Congress leader Shashi Tharoor, differing with former Union minister Mani Shankar Aiyar, has said that uninterrupted talks with Pakistan is not possible.
"We can't have uninterrupted talks with Pakistan as Mani Shankar Aiyar suggests. If the military and ISI unleash Lashkar-e-Taiba in Mumbai and other cities, we should interrupt talks. We can't talk to people who cannot control their nationals," Tharoor said on Thursday.
Tharoor was speaking at a session titled 'Pakistan is in the eyes of the Beholder', at the ongoing Penguin Spring Fever festival in the capital. "Its surrendering our self-respect by saying we will talk to you even if your people are coming and killing us," Tharoor said.
Aiyar had exhorted both countries last year to engage in an "uninterruptible" composite dialogue, saying that disputes between both the two are easiest to resolve.
Suggesting a solution to the tangle, Tharoor said that both countries should increase people to people contact. "We should try to change the stakes in Pakistan by dramatically opening up people-to-people contact. Let us be generous with visas for writers, diplomats, and businessmen," he said.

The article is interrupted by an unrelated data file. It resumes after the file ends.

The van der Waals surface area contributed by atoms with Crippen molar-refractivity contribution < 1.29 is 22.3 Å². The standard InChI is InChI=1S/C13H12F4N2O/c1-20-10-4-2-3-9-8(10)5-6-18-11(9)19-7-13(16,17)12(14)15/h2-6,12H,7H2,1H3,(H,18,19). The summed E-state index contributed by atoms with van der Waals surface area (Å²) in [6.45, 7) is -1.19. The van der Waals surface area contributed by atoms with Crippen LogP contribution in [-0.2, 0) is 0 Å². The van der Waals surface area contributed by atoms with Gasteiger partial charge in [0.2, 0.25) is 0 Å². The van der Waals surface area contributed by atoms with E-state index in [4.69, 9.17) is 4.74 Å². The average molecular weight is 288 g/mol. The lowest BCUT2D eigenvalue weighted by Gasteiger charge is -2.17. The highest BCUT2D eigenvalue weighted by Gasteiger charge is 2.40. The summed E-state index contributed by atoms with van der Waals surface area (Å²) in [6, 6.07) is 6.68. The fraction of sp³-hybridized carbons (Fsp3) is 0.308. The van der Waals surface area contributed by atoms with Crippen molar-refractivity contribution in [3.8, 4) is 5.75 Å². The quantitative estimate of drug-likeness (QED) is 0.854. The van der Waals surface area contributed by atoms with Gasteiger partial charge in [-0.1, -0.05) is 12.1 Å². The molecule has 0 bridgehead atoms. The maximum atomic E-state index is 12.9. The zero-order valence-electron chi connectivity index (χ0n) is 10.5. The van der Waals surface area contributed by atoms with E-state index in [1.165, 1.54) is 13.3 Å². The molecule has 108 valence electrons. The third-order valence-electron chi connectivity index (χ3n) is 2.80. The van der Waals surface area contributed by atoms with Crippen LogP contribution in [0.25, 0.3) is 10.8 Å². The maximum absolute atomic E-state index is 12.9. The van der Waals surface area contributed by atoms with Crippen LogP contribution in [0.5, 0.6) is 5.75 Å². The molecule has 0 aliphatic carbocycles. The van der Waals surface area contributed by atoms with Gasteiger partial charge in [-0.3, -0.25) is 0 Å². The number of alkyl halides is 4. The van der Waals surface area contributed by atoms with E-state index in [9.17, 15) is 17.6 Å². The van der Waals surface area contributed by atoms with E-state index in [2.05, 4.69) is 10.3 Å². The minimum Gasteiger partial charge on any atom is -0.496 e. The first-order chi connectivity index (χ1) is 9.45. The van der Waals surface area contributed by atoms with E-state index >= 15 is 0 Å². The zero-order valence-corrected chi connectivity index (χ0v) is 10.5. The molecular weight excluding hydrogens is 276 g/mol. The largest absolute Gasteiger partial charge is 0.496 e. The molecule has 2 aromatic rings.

He also suggested that trade between the two countries should open up — even with military-owned companies. "Permanent hostility is a mood, not policy," he said, adding that we should play more cricket with Pakistan.
The former minister also said that whenever India has tried to make peace, that has been reciprocated with an attack. "There is nothing we want from Pakistan but peace," Tharoor said, adding that they seem to want Kashmir and they will continue to do so.
Tharoor noted that the core issue with Islamabad is not Kashmir but the nature of the Pakistan state. Paraphrasing Voltaire, he said that Pakistan army has a state, not otherwise. "You join the army to run the country," he added.
He went on to say that the military is involved in everything in Pakistan — from petrol pumps, exports, real estate, Athink tanks and imports to universities — Pakistani army has the highest portion in the country's GDP in the world. "This is justified by conflicts on borders," said the Congress MP.
Participating in the discussion, former Pakistan High Commissioner TCA Raghavan said that it is important to engage with Pakistan. "Just talking won't solve anything in Pakistan, Pakistan has to reduce the role of army on its own," said Raghavan.
Sharing her traumatic memory from the 1971 war, noted Bangladeshi author Taslima Nasrin said that the war proved that the two nation theory was wrong. "1971 has proved that Muslim immunity is a myth and that the two nation theory is wrong. If you base a country on religion, it will become fundamentalist," said Nasrin.
Updated Date: Mar 18, 2016 08:17 AM